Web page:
Webcast to examine best practices for adopting Microsoft Windows Vista
Microsoft, Aberdeen Group, and Iconics experts will review in a Webcast next-generation 64-bit software, Microsoft Windows Server 2008 and Vista operating systems, and .NET technologies. Interoperable technologies can reduce the cost of automation.
A Webcast, featuring experts from Microsoft, Aberdeen Group, and Iconics, is set for Thursday, Dec. 11, 2008, at 2 p.m. EST, to review next-generation software solutions based on 64-bit technology, Windows Server 2008 and Vista operating systems, and .NET technologies that help users achieve visualization and interoperability of business processes. Topics include analytics solutions built on the latest open, scalable technologies from Iconics and Microsoft to help organizations achieve operational excellence. Attendees will receive a free whitepaper.
The largest cost of an automation project is in application development, which can average more than 60% of total expenditure. Iconics solutions employ open standards to integrate new and existing systems into a unified management platform, resulting in significant savings and easier system integration.
Presenters include Matthew Littlefield, research analyst for the Manufacturing Practice, Aberdeen , who studies how manufacturing firms manage processes, technologies, quality and people to address the escalating market pressures; Robert Doi, US Windows Client Enterprise Marketing Director and 13-year Microsoft veteran, whose team is responsible for Windows Vista/7 and Microsoft Desktop Optimization Pack enterprise sales and adoption; and Russ Agrusa, founder, president and CEO of Iconics , a software developer of OPC-enabled HMI/SCADA and other Web-enabled multimedia software applications for factory automation and manufacturing based on OPC standards.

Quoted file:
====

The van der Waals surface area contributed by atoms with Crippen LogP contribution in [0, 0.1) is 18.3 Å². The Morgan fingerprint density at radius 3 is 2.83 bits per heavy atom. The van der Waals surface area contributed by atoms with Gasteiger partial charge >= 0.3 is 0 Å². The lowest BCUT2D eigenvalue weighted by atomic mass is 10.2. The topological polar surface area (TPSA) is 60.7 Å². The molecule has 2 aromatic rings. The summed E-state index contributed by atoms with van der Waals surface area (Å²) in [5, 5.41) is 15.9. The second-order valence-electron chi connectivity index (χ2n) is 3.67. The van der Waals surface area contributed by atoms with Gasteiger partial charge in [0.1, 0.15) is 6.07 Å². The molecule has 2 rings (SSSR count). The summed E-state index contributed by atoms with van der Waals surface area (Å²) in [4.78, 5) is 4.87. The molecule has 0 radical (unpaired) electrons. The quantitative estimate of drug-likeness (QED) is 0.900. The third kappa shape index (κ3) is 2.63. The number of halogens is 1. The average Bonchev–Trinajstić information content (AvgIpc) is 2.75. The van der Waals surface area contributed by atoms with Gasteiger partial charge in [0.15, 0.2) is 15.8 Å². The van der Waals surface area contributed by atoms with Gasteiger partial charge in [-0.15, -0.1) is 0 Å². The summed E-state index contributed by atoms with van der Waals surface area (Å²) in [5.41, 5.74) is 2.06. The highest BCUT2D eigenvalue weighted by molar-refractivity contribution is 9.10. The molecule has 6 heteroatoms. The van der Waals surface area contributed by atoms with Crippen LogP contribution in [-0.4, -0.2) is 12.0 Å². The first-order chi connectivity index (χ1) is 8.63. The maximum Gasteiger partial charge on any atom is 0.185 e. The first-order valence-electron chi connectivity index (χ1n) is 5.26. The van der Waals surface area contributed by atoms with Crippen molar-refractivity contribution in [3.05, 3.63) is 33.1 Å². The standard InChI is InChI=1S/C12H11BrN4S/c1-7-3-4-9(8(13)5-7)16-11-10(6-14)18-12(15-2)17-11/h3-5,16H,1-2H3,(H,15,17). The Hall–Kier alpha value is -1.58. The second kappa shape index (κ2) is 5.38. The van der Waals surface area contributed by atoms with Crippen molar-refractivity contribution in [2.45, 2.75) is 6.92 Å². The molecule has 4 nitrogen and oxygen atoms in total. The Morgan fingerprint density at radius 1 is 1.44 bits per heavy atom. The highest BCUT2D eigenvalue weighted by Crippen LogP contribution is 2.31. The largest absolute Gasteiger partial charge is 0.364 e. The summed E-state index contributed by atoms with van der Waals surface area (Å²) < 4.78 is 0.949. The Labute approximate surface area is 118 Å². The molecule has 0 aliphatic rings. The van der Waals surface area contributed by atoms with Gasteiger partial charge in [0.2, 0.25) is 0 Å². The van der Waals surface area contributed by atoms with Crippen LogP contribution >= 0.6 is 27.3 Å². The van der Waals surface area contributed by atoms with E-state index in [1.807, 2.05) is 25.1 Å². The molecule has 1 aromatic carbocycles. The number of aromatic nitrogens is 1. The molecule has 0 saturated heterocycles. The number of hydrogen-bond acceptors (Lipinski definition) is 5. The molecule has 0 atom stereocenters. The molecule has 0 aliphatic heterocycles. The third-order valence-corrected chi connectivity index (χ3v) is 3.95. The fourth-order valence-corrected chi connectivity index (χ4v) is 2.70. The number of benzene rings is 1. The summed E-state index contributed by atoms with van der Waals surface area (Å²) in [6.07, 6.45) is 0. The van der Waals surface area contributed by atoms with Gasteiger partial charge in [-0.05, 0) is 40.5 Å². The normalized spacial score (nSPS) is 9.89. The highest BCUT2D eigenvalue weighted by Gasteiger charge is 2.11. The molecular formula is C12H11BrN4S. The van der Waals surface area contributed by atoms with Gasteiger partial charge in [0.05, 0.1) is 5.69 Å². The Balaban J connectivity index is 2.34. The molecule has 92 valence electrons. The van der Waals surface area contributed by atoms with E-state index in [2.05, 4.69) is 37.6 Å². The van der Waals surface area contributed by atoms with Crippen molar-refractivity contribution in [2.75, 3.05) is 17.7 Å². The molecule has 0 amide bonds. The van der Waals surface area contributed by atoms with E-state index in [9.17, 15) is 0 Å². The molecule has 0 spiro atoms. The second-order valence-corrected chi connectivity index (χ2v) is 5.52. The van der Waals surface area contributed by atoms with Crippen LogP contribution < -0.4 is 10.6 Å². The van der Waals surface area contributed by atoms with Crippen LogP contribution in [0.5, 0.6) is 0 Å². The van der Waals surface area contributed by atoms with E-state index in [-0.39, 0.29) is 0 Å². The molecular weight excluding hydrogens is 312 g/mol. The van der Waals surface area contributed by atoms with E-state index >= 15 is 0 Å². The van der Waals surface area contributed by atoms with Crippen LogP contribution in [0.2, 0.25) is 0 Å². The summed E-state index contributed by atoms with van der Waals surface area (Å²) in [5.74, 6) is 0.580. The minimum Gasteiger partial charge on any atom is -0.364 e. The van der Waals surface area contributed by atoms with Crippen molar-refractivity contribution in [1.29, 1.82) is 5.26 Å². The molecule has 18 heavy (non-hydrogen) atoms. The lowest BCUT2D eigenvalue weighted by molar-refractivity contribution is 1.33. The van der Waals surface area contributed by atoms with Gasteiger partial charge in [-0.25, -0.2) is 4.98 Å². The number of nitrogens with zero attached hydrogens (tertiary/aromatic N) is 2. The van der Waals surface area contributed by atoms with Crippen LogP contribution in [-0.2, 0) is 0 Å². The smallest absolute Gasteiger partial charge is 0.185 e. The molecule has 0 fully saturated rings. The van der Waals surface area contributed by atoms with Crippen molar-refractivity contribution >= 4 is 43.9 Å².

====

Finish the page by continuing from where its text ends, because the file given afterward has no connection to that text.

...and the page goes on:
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Annual Salary Survey
Before the calendar turned, 2016 already had the makings of a pivotal year for manufacturing, and for the world.
There were the big events for the year, including the United States as Partner Country at Hannover Messe in April and the 2016 International Manufacturing Technology Show in Chicago in September. There's also the matter of the U.S. presidential elections in November, which promise to shape policy in manufacturing for years to come.
But the year started with global economic turmoil, as a slowdown in Chinese manufacturing triggered a worldwide stock hiccup that sent values plummeting. The continued plunge in world oil prices has resulted in a slowdown in exploration and, by extension, the manufacture of exploration equipment.
Read more: 2015 Salary Survey